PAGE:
Bell Atlantic Chairman condemns AT&T's Thanksgiving Day price hike
Smith calls on FCC to admit more long-distance competitors
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ARLINGTON, VA - Bell Atlantic Chairman Raymond W. Smith today joined in the chorus of outrage over AT&T's Thanksgiving price hike with a letter of protest to Federal Communications Commission (FCC) Chairman Reed Hundt.
Noting one calculation that shows AT&T has raised basic rates 22 percent since 1994, Smith urged Hundt to give customers genuine competition by opening long-distance markets as quickly as possible to strong competitors like Bell Atlantic.
In addition, Smith asked the FCC "to refrain from giving AT&T and the other members of the long distance cartel any more price breaks on access services" they buy from other telephone companies."These continuing rate hikes are an outrage because they hit small customers hardest, the ones with nowhere to turn," Smith further added. "There's only one way to act in the public interest. Let's stop these repeated price increases and give customers real choices by admitting the regional telephone companies into the long distance market."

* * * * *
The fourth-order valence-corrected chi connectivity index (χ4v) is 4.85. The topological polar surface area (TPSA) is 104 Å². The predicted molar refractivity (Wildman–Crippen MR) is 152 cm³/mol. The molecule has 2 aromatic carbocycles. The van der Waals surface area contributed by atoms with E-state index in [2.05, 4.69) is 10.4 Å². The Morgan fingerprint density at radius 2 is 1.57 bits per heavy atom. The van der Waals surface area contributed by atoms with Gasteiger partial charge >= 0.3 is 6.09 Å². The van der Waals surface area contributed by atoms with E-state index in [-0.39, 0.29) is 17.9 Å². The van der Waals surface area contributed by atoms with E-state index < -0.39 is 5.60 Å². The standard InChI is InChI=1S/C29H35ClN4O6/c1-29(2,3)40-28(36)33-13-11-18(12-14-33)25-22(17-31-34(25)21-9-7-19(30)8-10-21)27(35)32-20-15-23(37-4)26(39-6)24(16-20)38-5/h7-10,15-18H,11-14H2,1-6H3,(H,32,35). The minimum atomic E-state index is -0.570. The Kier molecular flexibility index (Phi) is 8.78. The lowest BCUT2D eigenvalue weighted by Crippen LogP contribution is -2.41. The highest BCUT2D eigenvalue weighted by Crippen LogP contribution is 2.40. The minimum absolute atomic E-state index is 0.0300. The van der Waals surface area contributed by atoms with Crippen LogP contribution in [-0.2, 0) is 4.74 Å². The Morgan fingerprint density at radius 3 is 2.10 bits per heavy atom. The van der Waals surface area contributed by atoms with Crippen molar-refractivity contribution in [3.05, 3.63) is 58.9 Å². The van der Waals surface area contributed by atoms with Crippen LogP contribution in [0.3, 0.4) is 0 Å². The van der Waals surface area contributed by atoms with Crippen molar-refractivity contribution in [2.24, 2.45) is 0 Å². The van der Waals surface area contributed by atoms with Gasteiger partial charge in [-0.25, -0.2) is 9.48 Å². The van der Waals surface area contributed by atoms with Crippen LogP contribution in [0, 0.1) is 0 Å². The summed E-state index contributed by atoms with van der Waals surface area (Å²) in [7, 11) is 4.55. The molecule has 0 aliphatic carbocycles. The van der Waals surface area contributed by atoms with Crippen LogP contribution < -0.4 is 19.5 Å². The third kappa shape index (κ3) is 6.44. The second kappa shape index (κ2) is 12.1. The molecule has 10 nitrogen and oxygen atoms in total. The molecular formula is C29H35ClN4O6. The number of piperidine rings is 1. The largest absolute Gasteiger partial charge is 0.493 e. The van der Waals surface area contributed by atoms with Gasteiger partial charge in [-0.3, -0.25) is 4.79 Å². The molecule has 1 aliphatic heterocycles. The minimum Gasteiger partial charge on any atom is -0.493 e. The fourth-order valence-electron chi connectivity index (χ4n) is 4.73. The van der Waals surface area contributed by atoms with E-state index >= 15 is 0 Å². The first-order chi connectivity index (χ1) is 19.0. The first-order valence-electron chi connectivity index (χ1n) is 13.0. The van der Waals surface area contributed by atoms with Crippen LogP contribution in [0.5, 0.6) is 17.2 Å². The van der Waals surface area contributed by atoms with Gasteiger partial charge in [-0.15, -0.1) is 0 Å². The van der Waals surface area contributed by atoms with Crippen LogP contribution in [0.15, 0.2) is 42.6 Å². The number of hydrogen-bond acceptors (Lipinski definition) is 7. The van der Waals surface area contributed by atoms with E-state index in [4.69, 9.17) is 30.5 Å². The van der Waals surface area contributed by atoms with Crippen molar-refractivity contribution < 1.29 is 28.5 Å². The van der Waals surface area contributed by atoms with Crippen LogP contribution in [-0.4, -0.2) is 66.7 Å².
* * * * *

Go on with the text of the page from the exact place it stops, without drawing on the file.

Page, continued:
Smith added that AT&T has admitted that its rate hikes for small customers "will help pay for AT&T's array of other services and expenses, including the heavily advertised flat-rate plan." Smith further notes that "it is nothing short of astounding to hear AT&T boldly declare that it plans to pay for its new wireless, Internet, data and local exchange services on the backs of its small long distance consumers."
A chorus of consumer advocates and telecommunications analysts also has condemned AT&T's Thanksgiving price hike.
Nearly all shared the sentiments of the Consumers Union co-director who told reporters that AT&T's attempt to sneak a price hike past customers celebrating a national holiday is "uncalled for." He said, "it is astounding in a market supposedly fully competitive that consumers would get socked with this kind of rate increase. Obviously, the long-distance market is not competitive."
Newspapers covering the rate increase also noted that it was just one rung on a long ladder of long-distance price hikes. According to a recent report in the Wall Street Journal, AT&T has jacked up rates by more than 20 percent over the past two years.
Smith called on consumers to demand real competition by writing to the FCC and urging commissioners to admit local telephone companies into the long-distance market immediately.
"Tell them that you want to see real competition - the kind that begins with more choices and ends with lower prices - in the long-distance markets," Smith said.
Address all letters to The Hon. Reed E. Hundt, Chairman, Federal Communications Commission, 1919 M St. NW., Washington, D.C. 20054
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